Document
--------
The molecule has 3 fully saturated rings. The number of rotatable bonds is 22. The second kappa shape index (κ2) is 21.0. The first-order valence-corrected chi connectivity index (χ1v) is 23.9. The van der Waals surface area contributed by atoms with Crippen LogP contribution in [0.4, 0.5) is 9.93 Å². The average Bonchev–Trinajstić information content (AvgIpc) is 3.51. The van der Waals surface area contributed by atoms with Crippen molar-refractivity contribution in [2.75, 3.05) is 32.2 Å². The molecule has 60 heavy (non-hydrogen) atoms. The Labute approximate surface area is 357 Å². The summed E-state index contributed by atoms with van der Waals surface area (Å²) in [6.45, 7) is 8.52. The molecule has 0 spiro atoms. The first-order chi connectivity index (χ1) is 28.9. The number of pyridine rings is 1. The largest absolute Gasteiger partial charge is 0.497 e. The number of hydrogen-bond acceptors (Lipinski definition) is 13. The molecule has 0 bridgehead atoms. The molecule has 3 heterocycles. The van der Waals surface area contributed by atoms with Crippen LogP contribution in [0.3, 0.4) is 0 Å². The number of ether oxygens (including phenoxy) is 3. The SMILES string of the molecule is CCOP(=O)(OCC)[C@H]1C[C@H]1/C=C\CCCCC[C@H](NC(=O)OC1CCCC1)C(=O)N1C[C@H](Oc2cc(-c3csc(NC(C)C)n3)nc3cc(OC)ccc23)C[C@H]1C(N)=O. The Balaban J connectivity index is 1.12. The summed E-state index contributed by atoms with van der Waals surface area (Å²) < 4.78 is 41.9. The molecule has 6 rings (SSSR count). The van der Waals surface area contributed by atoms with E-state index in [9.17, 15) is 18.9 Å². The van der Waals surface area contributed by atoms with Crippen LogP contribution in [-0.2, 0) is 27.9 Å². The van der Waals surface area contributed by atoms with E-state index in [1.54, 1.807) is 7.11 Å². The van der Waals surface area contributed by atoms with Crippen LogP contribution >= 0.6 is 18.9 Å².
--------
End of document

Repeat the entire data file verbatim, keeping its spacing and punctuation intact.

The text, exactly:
The molecule has 3 fully saturated rings. The number of rotatable bonds is 22. The second kappa shape index (κ2) is 21.0. The first-order valence-corrected chi connectivity index (χ1v) is 23.9. The van der Waals surface area contributed by atoms with Crippen LogP contribution in [0.4, 0.5) is 9.93 Å². The average Bonchev–Trinajstić information content (AvgIpc) is 3.51. The van der Waals surface area contributed by atoms with Crippen molar-refractivity contribution in [2.75, 3.05) is 32.2 Å². The molecule has 60 heavy (non-hydrogen) atoms. The Labute approximate surface area is 357 Å². The summed E-state index contributed by atoms with van der Waals surface area (Å²) in [6.45, 7) is 8.52. The molecule has 0 spiro atoms. The first-order chi connectivity index (χ1) is 28.9. The number of pyridine rings is 1. The largest absolute Gasteiger partial charge is 0.497 e. The number of hydrogen-bond acceptors (Lipinski definition) is 13. The molecule has 0 bridgehead atoms. The molecule has 3 heterocycles. The van der Waals surface area contributed by atoms with Crippen LogP contribution in [0.3, 0.4) is 0 Å². The number of ether oxygens (including phenoxy) is 3. The SMILES string of the molecule is CCOP(=O)(OCC)[C@H]1C[C@H]1/C=C\CCCCC[C@H](NC(=O)OC1CCCC1)C(=O)N1C[C@H](Oc2cc(-c3csc(NC(C)C)n3)nc3cc(OC)ccc23)C[C@H]1C(N)=O. The Balaban J connectivity index is 1.12. The summed E-state index contributed by atoms with van der Waals surface area (Å²) < 4.78 is 41.9. The molecule has 6 rings (SSSR count). The van der Waals surface area contributed by atoms with E-state index in [9.17, 15) is 18.9 Å². The van der Waals surface area contributed by atoms with Crippen LogP contribution in [-0.2, 0) is 27.9 Å². The van der Waals surface area contributed by atoms with E-state index in [1.54, 1.807) is 7.11 Å². The van der Waals surface area contributed by atoms with Crippen LogP contribution >= 0.6 is 18.9 Å².